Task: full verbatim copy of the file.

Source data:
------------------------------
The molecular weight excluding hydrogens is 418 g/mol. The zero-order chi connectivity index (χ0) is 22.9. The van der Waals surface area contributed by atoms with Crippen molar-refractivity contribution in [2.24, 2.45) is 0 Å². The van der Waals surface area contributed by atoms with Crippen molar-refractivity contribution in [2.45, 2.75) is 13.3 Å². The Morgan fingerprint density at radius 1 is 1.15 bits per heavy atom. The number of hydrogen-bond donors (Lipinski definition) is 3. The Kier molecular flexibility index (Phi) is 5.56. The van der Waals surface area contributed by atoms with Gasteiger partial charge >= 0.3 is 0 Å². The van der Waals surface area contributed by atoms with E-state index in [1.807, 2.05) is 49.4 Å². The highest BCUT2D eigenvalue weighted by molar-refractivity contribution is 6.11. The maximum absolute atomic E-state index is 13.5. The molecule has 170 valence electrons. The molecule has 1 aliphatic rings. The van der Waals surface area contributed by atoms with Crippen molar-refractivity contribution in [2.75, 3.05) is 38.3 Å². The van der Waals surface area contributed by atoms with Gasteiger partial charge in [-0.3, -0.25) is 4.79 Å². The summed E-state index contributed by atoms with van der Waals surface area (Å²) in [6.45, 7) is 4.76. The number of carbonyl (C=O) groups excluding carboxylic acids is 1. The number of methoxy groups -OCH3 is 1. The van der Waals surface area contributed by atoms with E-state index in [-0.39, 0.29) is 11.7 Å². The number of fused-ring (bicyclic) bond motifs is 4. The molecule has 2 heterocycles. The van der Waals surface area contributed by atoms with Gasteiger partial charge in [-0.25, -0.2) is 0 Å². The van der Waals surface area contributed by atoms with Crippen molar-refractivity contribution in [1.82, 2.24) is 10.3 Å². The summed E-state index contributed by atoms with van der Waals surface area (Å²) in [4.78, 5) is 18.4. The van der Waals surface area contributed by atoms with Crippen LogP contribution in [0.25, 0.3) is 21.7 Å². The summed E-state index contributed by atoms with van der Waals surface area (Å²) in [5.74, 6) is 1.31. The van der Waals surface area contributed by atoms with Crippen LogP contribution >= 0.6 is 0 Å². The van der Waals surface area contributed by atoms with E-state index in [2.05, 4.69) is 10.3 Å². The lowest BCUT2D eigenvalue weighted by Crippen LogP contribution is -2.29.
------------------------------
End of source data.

The molecular weight excluding hydrogens is 418 g/mol. The zero-order chi connectivity index (χ0) is 22.9. The van der Waals surface area contributed by atoms with Crippen molar-refractivity contribution in [2.24, 2.45) is 0 Å². The van der Waals surface area contributed by atoms with Crippen molar-refractivity contribution in [2.45, 2.75) is 13.3 Å². The Morgan fingerprint density at radius 1 is 1.15 bits per heavy atom. The number of hydrogen-bond donors (Lipinski definition) is 3. The Kier molecular flexibility index (Phi) is 5.56. The van der Waals surface area contributed by atoms with Gasteiger partial charge >= 0.3 is 0 Å². The van der Waals surface area contributed by atoms with E-state index in [1.807, 2.05) is 49.4 Å². The highest BCUT2D eigenvalue weighted by molar-refractivity contribution is 6.11. The maximum absolute atomic E-state index is 13.5. The molecule has 170 valence electrons. The molecule has 1 aliphatic rings. The van der Waals surface area contributed by atoms with Crippen molar-refractivity contribution in [2.75, 3.05) is 38.3 Å². The van der Waals surface area contributed by atoms with Gasteiger partial charge in [-0.3, -0.25) is 4.79 Å². The summed E-state index contributed by atoms with van der Waals surface area (Å²) in [6.45, 7) is 4.76. The number of carbonyl (C=O) groups excluding carboxylic acids is 1. The number of methoxy groups -OCH3 is 1. The van der Waals surface area contributed by atoms with E-state index in [-0.39, 0.29) is 11.7 Å². The number of fused-ring (bicyclic) bond motifs is 4. The molecule has 2 heterocycles. The van der Waals surface area contributed by atoms with Gasteiger partial charge in [-0.25, -0.2) is 0 Å². The van der Waals surface area contributed by atoms with Crippen molar-refractivity contribution in [1.82, 2.24) is 10.3 Å². The summed E-state index contributed by atoms with van der Waals surface area (Å²) in [4.78, 5) is 18.4. The van der Waals surface area contributed by atoms with Crippen LogP contribution in [0.25, 0.3) is 21.7 Å². The summed E-state index contributed by atoms with van der Waals surface area (Å²) in [5.74, 6) is 1.31. The van der Waals surface area contributed by atoms with Crippen LogP contribution >= 0.6 is 0 Å². The van der Waals surface area contributed by atoms with E-state index in [2.05, 4.69) is 10.3 Å². The lowest BCUT2D eigenvalue weighted by Crippen LogP contribution is -2.29.